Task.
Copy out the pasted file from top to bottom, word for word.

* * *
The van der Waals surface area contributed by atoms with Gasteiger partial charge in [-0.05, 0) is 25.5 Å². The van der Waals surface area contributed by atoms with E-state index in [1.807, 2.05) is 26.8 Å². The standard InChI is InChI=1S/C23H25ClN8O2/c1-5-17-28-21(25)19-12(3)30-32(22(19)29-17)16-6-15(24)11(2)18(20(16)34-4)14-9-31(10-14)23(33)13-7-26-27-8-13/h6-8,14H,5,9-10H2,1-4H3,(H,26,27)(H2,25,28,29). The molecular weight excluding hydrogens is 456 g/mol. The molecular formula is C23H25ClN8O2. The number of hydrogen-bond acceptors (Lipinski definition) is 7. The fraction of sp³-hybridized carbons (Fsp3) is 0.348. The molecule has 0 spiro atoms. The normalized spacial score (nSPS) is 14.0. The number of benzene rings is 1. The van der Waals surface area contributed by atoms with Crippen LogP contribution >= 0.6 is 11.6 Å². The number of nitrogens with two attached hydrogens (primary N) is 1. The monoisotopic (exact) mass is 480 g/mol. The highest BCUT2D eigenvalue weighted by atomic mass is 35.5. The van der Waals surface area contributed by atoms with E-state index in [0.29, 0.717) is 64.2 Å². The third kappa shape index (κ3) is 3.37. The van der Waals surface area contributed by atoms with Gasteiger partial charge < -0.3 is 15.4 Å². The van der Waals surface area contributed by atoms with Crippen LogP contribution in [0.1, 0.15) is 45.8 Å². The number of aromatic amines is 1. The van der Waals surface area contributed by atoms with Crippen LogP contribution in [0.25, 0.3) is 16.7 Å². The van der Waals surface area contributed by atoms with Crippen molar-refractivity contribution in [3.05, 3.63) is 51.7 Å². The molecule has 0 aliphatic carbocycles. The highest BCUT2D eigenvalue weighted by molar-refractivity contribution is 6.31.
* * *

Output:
The van der Waals surface area contributed by atoms with Gasteiger partial charge in [-0.05, 0) is 25.5 Å². The van der Waals surface area contributed by atoms with E-state index in [1.807, 2.05) is 26.8 Å². The standard InChI is InChI=1S/C23H25ClN8O2/c1-5-17-28-21(25)19-12(3)30-32(22(19)29-17)16-6-15(24)11(2)18(20(16)34-4)14-9-31(10-14)23(33)13-7-26-27-8-13/h6-8,14H,5,9-10H2,1-4H3,(H,26,27)(H2,25,28,29). The molecular weight excluding hydrogens is 456 g/mol. The molecular formula is C23H25ClN8O2. The number of hydrogen-bond acceptors (Lipinski definition) is 7. The fraction of sp³-hybridized carbons (Fsp3) is 0.348. The molecule has 0 spiro atoms. The normalized spacial score (nSPS) is 14.0. The number of benzene rings is 1. The van der Waals surface area contributed by atoms with Crippen LogP contribution >= 0.6 is 11.6 Å². The number of nitrogens with two attached hydrogens (primary N) is 1. The monoisotopic (exact) mass is 480 g/mol. The highest BCUT2D eigenvalue weighted by atomic mass is 35.5. The van der Waals surface area contributed by atoms with E-state index in [0.29, 0.717) is 64.2 Å². The third kappa shape index (κ3) is 3.37. The van der Waals surface area contributed by atoms with Gasteiger partial charge < -0.3 is 15.4 Å². The van der Waals surface area contributed by atoms with Crippen LogP contribution in [0.1, 0.15) is 45.8 Å². The number of aromatic amines is 1. The van der Waals surface area contributed by atoms with Crippen LogP contribution in [0.25, 0.3) is 16.7 Å². The van der Waals surface area contributed by atoms with Crippen molar-refractivity contribution in [3.05, 3.63) is 51.7 Å². The molecule has 0 aliphatic carbocycles. The highest BCUT2D eigenvalue weighted by molar-refractivity contribution is 6.31.